There are several ways to go about this that could be made to work, depending upon your exact goals. The simplest way is probably just to create a Visual Studio "makefile" project that fires off a custom build command to run a makefile you've built. But that keeps you away from a lot of the nice benefits of Visual Studio as an IDE, so I'm guessing that's not really what you're after.
If you want a more fully integrated solution, you're going to need to do two things. First of all, you're going to need to change out all of your include/library paths to avoid the Microsoft ones and go after the Cygwin ones instead. You can do this by selecting "Tools->Options" from the menu, then choosing "Projects and Solutions->VC++ Directories" from the tree on the left hand side of the window that comes up. You'll have options to change the search directories for executables, headers, libraries, etc. For what you're trying to do, I'd suggest removing everything and adding in just the cygwin directories.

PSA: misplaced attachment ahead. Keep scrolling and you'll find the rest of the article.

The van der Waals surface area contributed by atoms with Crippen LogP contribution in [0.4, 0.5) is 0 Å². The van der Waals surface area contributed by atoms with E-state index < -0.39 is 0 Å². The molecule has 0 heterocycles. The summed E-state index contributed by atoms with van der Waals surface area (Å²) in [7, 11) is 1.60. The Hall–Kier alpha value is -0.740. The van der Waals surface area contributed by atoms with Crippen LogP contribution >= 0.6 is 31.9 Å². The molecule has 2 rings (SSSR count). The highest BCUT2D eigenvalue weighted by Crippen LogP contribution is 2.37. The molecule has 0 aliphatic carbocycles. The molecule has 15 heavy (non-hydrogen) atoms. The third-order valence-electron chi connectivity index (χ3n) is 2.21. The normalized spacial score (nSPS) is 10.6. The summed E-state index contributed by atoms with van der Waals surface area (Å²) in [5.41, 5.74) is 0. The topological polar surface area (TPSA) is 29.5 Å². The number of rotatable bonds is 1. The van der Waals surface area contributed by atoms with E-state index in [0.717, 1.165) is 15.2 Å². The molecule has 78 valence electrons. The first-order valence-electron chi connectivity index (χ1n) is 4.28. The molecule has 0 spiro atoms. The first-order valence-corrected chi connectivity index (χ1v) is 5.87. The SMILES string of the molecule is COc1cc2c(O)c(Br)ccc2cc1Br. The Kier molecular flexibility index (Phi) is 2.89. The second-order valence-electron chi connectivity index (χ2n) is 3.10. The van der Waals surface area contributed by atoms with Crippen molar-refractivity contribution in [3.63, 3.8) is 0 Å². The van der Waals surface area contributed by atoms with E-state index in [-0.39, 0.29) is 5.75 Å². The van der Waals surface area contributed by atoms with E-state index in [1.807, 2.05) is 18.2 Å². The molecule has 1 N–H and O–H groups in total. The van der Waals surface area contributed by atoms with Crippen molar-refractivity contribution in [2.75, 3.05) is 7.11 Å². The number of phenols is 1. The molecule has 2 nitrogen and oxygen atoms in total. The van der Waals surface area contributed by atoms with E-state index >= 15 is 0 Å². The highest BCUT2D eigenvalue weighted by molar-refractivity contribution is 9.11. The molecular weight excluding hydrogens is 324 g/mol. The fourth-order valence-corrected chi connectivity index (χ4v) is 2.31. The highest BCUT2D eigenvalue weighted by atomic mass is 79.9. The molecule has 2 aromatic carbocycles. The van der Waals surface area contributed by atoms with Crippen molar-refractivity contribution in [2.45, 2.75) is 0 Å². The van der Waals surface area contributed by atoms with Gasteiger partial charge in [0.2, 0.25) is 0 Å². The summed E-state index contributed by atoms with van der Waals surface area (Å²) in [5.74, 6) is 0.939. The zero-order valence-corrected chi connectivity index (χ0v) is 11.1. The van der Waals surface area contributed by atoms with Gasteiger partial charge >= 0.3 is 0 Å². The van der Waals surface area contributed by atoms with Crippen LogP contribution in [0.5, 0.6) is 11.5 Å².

Second, you'll have to tell Visual Studio to use the gcc/g++ compiler. This is a bit trickier. VS supports custom build rules for custom file types... but it seems to have C++ hardwired in for the Microsoft compiler. I don't really know a great way around that except to use your own custom file extension. You can try the standard unix extensions of .c (C files) and .cc (C++ files), but I suspect Visual Studio will automatically pick up on those. You may have to go with something totally foreign.
If you right click on your project in the Solution Explorer and select "Custom Build Rules" you'll be given an interface that will let you create your custom build rules for the file extension you've chosen. The interface is relatively straightforward from there.
This might not get you exactly what you wanted, but it's probably about as close as you're going to get with Visual Studio.